Page:Popular Science Monthly Volume 74.djvu/313

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PSM V74 D313 A Lawrence Lowell.pngProfessor A. Lawrence Lowell,
President-elect of Harvard University.
It is a curious fact that the two institutions, after the unsuccessful attempts to form a merger two years ago, should now at the same time elect new presidents. In the men selected and even in the methods of selection, the institutions have shown their individuality. Harvard has in the most gentlemanly manner elected a member of its own set; the institute after floundering about has chosen a man from the antipodes.

Professor A. Lawrence Lowell, elected to succeed Mr. Eliot as president of Harvard University, belongs to the Harvard and New England aristocracy. The cities of Lowell and Lawrence were named from his ancestors, who for generations have maintained traditions of wealth and culture. Of this stock he is typical, even to the extent of having married his cousin and having no children. In an address made very shortly before the election of his successor. President Eliot said: "When the corporation selects some young man to take my place I hope you will all lock at him with this one inquiry—is this a promising young man, is he a young man who has in him a large capacity to grow?" But the corporation chose a man completely formed by heredity and experience, eminent as an author of important books on government, trained first as a lawyer in charge of large vested interests and later as a professor, lecturing in courses attractive to college students. PSM V74 D313 Richard Cockburn MacLaurin.pngProfessor Richard C. MacLaurin,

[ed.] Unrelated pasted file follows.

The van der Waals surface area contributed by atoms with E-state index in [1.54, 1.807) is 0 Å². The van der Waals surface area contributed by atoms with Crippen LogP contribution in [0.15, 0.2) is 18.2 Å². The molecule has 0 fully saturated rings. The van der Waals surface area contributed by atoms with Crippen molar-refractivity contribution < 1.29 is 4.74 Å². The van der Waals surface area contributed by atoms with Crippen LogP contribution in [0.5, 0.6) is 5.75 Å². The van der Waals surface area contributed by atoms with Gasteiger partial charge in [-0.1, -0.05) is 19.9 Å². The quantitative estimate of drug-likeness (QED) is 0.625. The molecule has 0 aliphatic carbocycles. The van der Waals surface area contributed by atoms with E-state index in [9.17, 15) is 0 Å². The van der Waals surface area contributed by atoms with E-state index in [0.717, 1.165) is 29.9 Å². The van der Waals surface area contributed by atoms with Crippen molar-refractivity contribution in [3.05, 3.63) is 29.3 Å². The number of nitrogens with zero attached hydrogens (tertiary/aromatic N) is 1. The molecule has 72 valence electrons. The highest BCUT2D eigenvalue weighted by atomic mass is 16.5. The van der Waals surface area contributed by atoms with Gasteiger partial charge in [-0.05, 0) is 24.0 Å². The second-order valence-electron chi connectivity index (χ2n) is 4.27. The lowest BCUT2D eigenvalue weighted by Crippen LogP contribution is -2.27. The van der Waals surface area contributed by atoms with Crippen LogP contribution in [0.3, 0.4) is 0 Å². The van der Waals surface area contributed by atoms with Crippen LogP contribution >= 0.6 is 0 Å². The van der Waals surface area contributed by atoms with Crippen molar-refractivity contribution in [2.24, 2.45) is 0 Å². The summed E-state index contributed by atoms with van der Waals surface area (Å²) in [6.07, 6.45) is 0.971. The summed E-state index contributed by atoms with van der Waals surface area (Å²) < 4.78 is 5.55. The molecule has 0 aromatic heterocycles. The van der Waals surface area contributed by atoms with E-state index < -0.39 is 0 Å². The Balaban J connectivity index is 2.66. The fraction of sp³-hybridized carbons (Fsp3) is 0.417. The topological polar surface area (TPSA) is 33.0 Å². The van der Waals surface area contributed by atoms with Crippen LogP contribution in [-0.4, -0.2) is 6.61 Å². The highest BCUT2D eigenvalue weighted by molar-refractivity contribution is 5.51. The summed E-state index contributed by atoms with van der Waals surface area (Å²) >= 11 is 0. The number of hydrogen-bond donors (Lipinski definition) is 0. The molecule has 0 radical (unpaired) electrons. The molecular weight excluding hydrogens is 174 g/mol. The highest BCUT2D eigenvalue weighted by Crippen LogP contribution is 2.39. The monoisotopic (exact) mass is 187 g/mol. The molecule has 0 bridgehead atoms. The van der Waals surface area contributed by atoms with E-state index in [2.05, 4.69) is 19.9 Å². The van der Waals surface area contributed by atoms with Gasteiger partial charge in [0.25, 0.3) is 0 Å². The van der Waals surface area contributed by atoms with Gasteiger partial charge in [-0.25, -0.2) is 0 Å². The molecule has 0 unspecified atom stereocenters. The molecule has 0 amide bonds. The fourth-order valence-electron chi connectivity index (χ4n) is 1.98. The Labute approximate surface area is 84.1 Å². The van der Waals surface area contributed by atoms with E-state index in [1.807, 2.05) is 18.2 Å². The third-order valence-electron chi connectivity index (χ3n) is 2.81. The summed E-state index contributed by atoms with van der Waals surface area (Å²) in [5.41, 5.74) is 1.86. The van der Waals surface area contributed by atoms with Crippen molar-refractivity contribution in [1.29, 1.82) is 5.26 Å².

President-elect of the Massachusetts Institute of Technology.
We may be sure that Mr. Lowell will be as exemplary as president of Harvard as in every other relation of life, and that the traditions and spirit of the university will be safe in his hands.

Professor Richard C. MacLaurin, president-elect of the Massachusetts Institute of Technology, though born in Scotland and completing his university studies in Cambridge, has spent most of his life in New Zealand, where he was professor of mathematics in Wellington. A little over a year ago, he accepted the chair of mathematical physics in Columbia University, which had been vacant since the election of Professor R. S. Woodward to the presidency of the Carnegie Institution. Professor MacLaurin has recently published